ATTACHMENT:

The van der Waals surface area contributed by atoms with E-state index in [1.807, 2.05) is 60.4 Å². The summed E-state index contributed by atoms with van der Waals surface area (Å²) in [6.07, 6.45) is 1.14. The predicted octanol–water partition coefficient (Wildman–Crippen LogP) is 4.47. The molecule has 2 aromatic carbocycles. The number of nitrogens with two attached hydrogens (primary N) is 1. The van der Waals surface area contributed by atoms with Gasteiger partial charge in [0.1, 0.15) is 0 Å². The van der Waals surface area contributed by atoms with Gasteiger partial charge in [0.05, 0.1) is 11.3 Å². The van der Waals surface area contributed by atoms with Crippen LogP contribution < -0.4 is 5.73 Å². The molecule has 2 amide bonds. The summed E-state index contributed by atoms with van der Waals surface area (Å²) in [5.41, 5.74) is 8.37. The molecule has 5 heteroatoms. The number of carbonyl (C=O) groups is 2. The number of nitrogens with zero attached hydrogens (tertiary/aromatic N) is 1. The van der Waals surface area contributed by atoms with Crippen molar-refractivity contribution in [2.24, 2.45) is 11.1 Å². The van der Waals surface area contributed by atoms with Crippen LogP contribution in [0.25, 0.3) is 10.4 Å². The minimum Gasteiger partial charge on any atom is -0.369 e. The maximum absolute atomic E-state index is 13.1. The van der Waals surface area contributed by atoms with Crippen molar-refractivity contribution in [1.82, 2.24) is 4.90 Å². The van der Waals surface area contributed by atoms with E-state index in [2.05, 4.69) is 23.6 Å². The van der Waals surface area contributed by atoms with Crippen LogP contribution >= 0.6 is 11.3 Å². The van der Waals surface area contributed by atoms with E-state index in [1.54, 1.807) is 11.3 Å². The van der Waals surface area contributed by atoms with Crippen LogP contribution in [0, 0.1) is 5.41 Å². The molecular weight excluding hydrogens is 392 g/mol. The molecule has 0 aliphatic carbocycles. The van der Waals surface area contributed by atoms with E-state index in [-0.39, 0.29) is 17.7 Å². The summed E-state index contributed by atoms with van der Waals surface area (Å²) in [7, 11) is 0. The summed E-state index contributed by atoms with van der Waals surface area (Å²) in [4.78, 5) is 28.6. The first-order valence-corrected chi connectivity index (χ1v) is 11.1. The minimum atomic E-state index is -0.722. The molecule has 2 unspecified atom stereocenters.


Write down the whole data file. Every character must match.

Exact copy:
The van der Waals surface area contributed by atoms with E-state index in [1.807, 2.05) is 60.4 Å². The summed E-state index contributed by atoms with van der Waals surface area (Å²) in [6.07, 6.45) is 1.14. The predicted octanol–water partition coefficient (Wildman–Crippen LogP) is 4.47. The molecule has 2 aromatic carbocycles. The number of nitrogens with two attached hydrogens (primary N) is 1. The van der Waals surface area contributed by atoms with Gasteiger partial charge in [0.1, 0.15) is 0 Å². The van der Waals surface area contributed by atoms with Gasteiger partial charge in [0.05, 0.1) is 11.3 Å². The van der Waals surface area contributed by atoms with Crippen LogP contribution < -0.4 is 5.73 Å². The molecule has 2 amide bonds. The summed E-state index contributed by atoms with van der Waals surface area (Å²) in [5.41, 5.74) is 8.37. The molecule has 5 heteroatoms. The number of carbonyl (C=O) groups is 2. The number of nitrogens with zero attached hydrogens (tertiary/aromatic N) is 1. The van der Waals surface area contributed by atoms with Crippen molar-refractivity contribution in [2.24, 2.45) is 11.1 Å². The van der Waals surface area contributed by atoms with Crippen LogP contribution in [0.25, 0.3) is 10.4 Å². The minimum Gasteiger partial charge on any atom is -0.369 e. The maximum absolute atomic E-state index is 13.1. The van der Waals surface area contributed by atoms with Crippen molar-refractivity contribution in [1.82, 2.24) is 4.90 Å². The van der Waals surface area contributed by atoms with E-state index in [2.05, 4.69) is 23.6 Å². The van der Waals surface area contributed by atoms with Crippen LogP contribution >= 0.6 is 11.3 Å². The van der Waals surface area contributed by atoms with E-state index in [1.54, 1.807) is 11.3 Å². The van der Waals surface area contributed by atoms with Crippen LogP contribution in [0, 0.1) is 5.41 Å². The molecular weight excluding hydrogens is 392 g/mol. The molecule has 0 aliphatic carbocycles. The van der Waals surface area contributed by atoms with E-state index in [-0.39, 0.29) is 17.7 Å². The summed E-state index contributed by atoms with van der Waals surface area (Å²) in [7, 11) is 0. The summed E-state index contributed by atoms with van der Waals surface area (Å²) in [4.78, 5) is 28.6. The first-order valence-corrected chi connectivity index (χ1v) is 11.1. The minimum atomic E-state index is -0.722. The molecule has 2 unspecified atom stereocenters.